If your pool has any electric or gas lines attached to it, make sure they are shut down and properly protected. Turn off your pool pump and check timers to make sure they won’t be automatically turned on again. If you have a pump cover, place it over the pump before the storm hits as an added layer of protection. If you have a gas-powered water heater, you need to protect it from severe storm damage. Try to turn off the gas at its source. Also, invest in a heater cover. This will protect your heater from undue damage during a severe downpour or thunderstorm.

Preparing Pool Water for a Storm

Most pools have an overflow system to handle extra water. If you want to be extra safe, you can lower the pool water by up to one foot before a heavy storm. However, don’t lower it any more than that. Hydrostatic pressure from saturated earth will put pressure on the bottom of your pool. It is crucial to keep enough weight from the pool water to counteract that pressure.

You can expect a heavy rain to introduce lots of organic matter and algae spores to your pool. The main time to deal with the mess is after the storm has passed. However, it’s not a bad idea to pretreat your pool water. Adding some algicide to your pool water will help you get out ahead of the algae. It can help prevent an algae bloom when the rain clears and the sun comes out and warms the water.

Cleaning Your Pool After Heavy Rain

Once the rain subsides and the weather clears up, it’s time to go outside and assess the damage. The first thing you should do is remove any large debris. Fallen tree branches, blown patio furniture, and other large, obvious debris should be removed from the pool. Next, check the skimmer and pump basket for debris such as leaves and organic matter. Once the skimmer and pump basket have been emptied, you can turn on the pump to start filtering out small debris.

While your pump is doing its job, break out the skimmer net and pool vacuum to clean up larger debris. You can use a garden hose to spray down the deck and push leaves and other debris away from the pool. Keeping debris away from the edge of the pool will prevent more debris from entering the pool after you clean it.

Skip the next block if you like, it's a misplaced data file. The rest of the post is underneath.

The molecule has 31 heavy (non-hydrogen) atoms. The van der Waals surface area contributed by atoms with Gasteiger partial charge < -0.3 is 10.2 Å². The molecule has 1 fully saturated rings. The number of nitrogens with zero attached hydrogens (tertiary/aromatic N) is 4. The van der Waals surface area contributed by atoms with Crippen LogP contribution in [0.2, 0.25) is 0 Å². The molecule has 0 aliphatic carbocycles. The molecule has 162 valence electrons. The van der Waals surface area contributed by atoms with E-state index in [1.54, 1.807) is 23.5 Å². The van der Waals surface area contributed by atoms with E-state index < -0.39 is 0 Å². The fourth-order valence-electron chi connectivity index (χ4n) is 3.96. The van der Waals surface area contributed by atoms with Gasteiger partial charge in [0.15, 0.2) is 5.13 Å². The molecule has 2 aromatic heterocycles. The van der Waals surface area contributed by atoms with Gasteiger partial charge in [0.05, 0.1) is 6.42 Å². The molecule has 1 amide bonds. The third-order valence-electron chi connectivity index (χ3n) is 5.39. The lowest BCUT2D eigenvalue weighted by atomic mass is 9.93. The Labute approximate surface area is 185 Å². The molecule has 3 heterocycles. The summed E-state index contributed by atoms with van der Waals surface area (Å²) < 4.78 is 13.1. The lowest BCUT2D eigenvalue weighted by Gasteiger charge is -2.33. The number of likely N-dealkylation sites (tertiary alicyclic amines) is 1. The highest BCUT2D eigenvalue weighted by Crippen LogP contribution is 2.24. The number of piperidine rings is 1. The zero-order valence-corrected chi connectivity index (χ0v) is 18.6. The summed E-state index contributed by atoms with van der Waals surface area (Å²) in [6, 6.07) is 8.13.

Once the pool has been cleared of large debris and the pump is doing its job, you can move on to smaller debris and algae. Brush and vacuum your pool as you would during a normal cleaning.

If your pool has a lot of excess water, you may want to drain some of it. First, turn your filter to “waste”. Then hook up the backwash hose and turn on the pump. This will suck water out of the pool and dump it. Drain water until the water level reaches the halfway mark of your skimmer, but not more.

Balancing the Water

Once the water is clean, you can run a full test to check all of your chemical levels. The acidity in the rain can lower pH levels. It can also affect your alkalinity. Chlorine levels can also be affected as the free chlorine in your pool water goes to work fighting off new organic debris.

If you’re not familiar with how to run a test of all of your pool chemical levels, get professional help. The Pool Butler can help you test and balance your pool water after a storm. We can also set up a maintenance plan to keep your pool water clean and healthy all season long. It may be necessary to shock the pool or add algaecide, too. The Pool Butler will know exactly how to get your pool water back in order, so don’t wait for a problem. Contact us today to get started with our White Glove Service™.

The Pool Butler